Jamie and Claire may look prettier and more glamorous than ever in their new life in France, but the paint is starting to peel on the fantasy. Maybe “fantasy” is a harsh way to put it, since they have an important mission in France and very good reasons for relocating there, but from the moment they arrived and started making plans, it all seemed a little too pat and easy, even for them. They both tend to have a facility with anything life puts in front of them, which is what makes them both such rock stars, but they’re coming up against something they’ve never had to face before as a couple: the settling in of roles as a marriage matures and deals with problems. In other words, Jamie and Claire both have tremendous talent at navigating the world (it’s at least partially why they make such a power couple), but neither of them have shown much adeptness at navigating the pitfalls and dark spaces of the heart, and the strain is starting to weigh on them both.
Jamie is, of course, still suffering from the trauma of his rape and as Suzette deftly noted, the lack of intimacy in their marriage is not insignificant among their problems; especially for a couple like this one, whose entire relationship has been characterized by an overwhelming, life-altering passion for the other person. The Frasers have imposed a very difficult task on themselves – to change history by stopping the Jacobite Rebellion before it even starts – and it doesn’t speak well of their chances of success that they’re both weighed down by trauma and secrets.
Because yes, to our total annoyance with her, Claire still hasn’t told Jamie that Jack Randall, his nemesis and rapist, is alive. Murtagh noted that telling Jamie will almost certainly result in him losing all sense and rushing off to Scotland to enact his revenge, but even that, as compelling an argument as it is, doesn’t really excuse her keeping this from him. Sure, it works for dramatic reasons. We knew the second Sandringham told her about Randall’s fate that it would be a thing hanging over her in the story for as long as possible. And it does tend to make the normally preternaturally savvy Claire look a little naive and dumb for not realizing how badly this could turn out the longer she keeps this from him. But withholding the truth, even though you know the results will be disastrous, is one of those aspects of storytelling that you either accept as a necessity to the story or that frustrates you when it’s overdone. We can spend one more episode watching Claire keep this secret before we start yelling at her.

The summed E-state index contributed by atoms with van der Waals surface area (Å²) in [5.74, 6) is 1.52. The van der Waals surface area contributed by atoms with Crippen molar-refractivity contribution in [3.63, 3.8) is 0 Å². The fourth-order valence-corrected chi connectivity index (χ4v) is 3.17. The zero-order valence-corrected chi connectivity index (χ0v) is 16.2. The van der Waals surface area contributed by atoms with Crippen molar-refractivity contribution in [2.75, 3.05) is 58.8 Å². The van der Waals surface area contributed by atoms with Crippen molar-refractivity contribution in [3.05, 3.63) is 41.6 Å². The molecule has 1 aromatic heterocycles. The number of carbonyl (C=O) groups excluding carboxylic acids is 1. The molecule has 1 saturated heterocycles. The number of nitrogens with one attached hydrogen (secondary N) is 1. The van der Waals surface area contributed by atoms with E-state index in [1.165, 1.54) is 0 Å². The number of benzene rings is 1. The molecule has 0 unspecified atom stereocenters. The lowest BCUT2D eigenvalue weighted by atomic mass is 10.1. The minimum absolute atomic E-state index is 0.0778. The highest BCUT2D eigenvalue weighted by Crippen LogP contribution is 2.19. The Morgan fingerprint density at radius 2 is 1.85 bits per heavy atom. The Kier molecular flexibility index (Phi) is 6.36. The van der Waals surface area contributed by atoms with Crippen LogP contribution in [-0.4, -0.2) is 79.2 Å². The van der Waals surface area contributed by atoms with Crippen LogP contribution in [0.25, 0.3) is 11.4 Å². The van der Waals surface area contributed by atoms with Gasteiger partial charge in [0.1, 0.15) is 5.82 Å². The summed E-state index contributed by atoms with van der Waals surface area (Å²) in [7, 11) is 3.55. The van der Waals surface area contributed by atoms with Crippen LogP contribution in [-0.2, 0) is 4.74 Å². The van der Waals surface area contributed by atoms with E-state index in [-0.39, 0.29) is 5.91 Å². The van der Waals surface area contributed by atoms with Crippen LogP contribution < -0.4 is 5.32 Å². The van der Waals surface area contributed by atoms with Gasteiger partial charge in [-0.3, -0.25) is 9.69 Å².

For the first time in a long time – and probably the first time since she committed to her life with Jamie – Claire is starting to chafe under the restrictions of being a woman in any century prior to the twentieth. Jamie is off playing chess (both figuratively and literally) and hanging out in whorehouses with various movers and shakers while she is seemingly stuck running a house that doesn’t feel like hers and socializing with Parisian women she doesn’t seem to have much in common with. Jamie’s a bit of a blockhead about these things (and never forget, very much a man of his time), so the idea that his wife might not be thrilled with a life in pursuit of the feminine arts (so to speak), hasn’t even entered his mind, even though he knows how singularly intelligent, restless and charismatic his wife is. This dynamic was LONG overdue in the story, as far as we’re concerned. One can romanticize the past as much as they like, but the simple fact of the matter is, for virtually all of western history, unless you were a land-owning white man, you were usually well and truly fucked if you wanted to entertain ideas of railing against the inequity of the situation or improving your lot – or even, as Claire does, fooling yourself into thinking you could exert much control over your life. We always kind of wondered why Claire was so keen to jump headfirst into a world where she had little value, no right to vote or own property, and a higher likelihood of dying relatively young and in a lot of pain. Sure, Jamie’s a hot piece and she couldn’t deny the high-spirited adventures of her 18th Century life, but it’s well past the time that Claire came up against the reality of life as a woman in that time.